Meg Garavaglia: Your attorneys explained that whole give and take and the dance and the life cycle of the case. They explained that really clearly to you?
Farrell Middleton: They did. And as well as with anything in life, the more I was involved in these, the more understanding I had of how it was going to work and how it was going to unfold, so by the time that eighth arbitration came along, I would consider myself a pseudo expert at how the process was going to unfold, not in the legal matter itself or whatever, but just how the process was going to go. And that made it a lot easier to navigate my way through it. The frustration level decreased quite a bit and so that did help quite a bit. But I guess experience gets you all kinds of places.
Meg Garavaglia: Having so much experience in arbitration, is there anything that you could recommend attorneys to help their clients better prepare themselves? Is there anything that they could maybe fill in that you either found helpful or in retrospect, you thought that could have been helpful?
Farrell Middleton: Well, I think the big issue is just making sure and we’ll talk about attorneys defending my position, then I’ll talk about opposing counsel for a quick minute. But with regard to attorneys representing my interests, just making sure that they understood what my position was and the reason for my actions up to that point in time and making sure they had a good understanding of my mindset and that kind of thing. That’s always very helpful. The other part of this is and again, I picked up on this just through the experience of doing it. For what I’ll call the lay person, really try to talk in the lay person’s terms. The legalese and legal jargon is very important, there’s no doubt about it. However, that can get lost on a regular person.
Like you mentioned the dinner a few minutes ago with the attorney and the pharmaceutical people. Well, let’s do this. Let’s flip the scenario here. The Pharmaceutical guys are talking to the attorney about how he needs to take his medicine. So flip it around and it’s a great exercise.
So understand what it is that that my needs are and again talk in layman’s terms as much as possible. But of course, my counsel needed to make sure that I was aware of the consequences of inaccuracy and not, you know, living up to legal standards, that kind of thing. So there’s a balance there like with everything, but just understand what the issue is and understand what your client’s mindset and motivation is. That’s the biggest key.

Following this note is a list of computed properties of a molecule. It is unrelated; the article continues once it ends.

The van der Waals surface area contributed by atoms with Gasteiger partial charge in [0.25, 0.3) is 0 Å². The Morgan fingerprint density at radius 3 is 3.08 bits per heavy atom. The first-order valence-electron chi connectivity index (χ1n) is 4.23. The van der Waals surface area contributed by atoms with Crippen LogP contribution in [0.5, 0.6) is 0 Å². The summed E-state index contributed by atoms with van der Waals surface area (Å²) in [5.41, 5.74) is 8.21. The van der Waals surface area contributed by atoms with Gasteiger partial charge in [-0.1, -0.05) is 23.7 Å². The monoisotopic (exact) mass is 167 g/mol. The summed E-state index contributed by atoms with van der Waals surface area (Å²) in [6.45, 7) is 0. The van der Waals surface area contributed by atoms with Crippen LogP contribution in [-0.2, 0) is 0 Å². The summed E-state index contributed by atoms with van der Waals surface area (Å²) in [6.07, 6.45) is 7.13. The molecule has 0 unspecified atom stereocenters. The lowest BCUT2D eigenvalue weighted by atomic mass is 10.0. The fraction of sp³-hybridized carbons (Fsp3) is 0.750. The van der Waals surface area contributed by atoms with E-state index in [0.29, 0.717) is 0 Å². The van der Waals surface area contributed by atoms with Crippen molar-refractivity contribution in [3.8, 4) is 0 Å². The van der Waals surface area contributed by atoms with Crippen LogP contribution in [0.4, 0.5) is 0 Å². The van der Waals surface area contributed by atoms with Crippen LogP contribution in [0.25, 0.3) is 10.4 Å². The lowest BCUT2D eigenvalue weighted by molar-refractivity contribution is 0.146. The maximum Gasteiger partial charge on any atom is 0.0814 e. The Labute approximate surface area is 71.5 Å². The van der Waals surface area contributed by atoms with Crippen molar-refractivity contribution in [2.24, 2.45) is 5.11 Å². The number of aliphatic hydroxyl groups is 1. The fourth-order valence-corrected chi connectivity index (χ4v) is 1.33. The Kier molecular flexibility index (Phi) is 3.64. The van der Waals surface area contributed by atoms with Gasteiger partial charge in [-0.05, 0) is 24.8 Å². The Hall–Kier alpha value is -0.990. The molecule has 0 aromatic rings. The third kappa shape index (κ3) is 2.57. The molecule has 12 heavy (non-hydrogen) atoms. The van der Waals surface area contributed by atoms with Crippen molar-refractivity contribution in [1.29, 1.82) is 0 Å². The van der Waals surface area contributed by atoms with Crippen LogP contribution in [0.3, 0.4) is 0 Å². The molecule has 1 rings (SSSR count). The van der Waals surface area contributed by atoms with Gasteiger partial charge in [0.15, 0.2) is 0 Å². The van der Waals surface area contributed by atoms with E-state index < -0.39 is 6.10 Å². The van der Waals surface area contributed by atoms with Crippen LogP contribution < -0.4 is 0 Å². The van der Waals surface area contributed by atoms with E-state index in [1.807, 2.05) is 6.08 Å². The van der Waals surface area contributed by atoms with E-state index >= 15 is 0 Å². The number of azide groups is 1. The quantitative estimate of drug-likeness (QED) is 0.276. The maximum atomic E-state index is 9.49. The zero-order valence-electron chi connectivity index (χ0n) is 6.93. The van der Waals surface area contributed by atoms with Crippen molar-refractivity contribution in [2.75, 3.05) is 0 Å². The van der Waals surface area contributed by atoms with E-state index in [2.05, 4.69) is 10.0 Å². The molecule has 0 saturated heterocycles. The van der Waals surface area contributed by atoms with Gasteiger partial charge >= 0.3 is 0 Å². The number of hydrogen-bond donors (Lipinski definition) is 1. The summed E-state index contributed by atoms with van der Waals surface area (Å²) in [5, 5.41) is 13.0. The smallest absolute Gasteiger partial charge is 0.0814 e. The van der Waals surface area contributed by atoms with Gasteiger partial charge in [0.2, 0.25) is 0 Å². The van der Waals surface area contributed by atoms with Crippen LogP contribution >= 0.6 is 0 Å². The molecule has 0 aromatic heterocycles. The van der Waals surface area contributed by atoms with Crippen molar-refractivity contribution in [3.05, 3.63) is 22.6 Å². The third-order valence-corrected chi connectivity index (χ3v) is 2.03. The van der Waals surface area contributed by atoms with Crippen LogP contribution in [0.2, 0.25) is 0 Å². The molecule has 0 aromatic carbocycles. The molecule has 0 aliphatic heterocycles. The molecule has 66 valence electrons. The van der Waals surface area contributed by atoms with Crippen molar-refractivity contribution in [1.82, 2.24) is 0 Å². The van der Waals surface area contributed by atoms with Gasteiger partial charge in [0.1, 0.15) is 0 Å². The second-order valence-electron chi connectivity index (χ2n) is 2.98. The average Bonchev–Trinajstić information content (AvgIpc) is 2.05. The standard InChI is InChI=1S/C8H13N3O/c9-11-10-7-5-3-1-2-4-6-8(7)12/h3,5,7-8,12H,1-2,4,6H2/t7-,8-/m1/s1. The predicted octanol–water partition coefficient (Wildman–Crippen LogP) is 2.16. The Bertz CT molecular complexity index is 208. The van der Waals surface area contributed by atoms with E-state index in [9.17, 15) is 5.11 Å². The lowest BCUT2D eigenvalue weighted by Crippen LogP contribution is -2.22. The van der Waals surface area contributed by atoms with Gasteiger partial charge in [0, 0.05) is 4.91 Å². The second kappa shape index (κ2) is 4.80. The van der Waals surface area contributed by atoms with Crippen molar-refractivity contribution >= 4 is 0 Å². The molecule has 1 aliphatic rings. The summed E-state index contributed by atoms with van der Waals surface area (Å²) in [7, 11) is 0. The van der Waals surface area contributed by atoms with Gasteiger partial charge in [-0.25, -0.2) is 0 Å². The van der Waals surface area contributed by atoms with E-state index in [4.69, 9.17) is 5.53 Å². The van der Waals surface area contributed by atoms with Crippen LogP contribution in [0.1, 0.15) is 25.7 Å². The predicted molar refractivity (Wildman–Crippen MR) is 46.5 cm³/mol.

Meg Garavaglia: How about support staff in their firms? Did you have any dealings with paralegals or even receptionists at the law firm? And does anything stand out? I know I’m asking you to dig back here, but any takeaways there that you could share with our audience?
Farrell Middleton: Nothing extraordinary that comes up. However most of those types of people that you mentioned were very responsive to my needs. A big issue that the law firms had and that any other company has is the turnover. If a legal assistant or a paralegal moves on from working with a specific attorney, there’s a lot of catch up by the new person or whatever the case may be. So that certainly came up every once in a while. But for the most part, I think that they, from what I recall, provided a very good level of service.
Meg Garavaglia: And I know you worked with some large national firms, so I love that you had that experience. Were you the decision makers in probably not every scenario, but were you kind of the manager of cases internally within your company?
Yeah, generally so, but I did work for a private company, and I reported to the owner. I was directly under him. And when matters would get way out of hand like in a mediation, for example. When we were so far apart, I would certainly take a break and I would call him and say, “Okay, here’s where we are.” And he would say, “Okay, we’ll throw a little more money in or whatever the case may be.” It was his money. Let’s be very clear. And it was the insurance company’s money as well. But for the most part in the regular stuff, he trusted me to manage the situation properly and to make the right decision at that moment in time. So that worked out fairly well.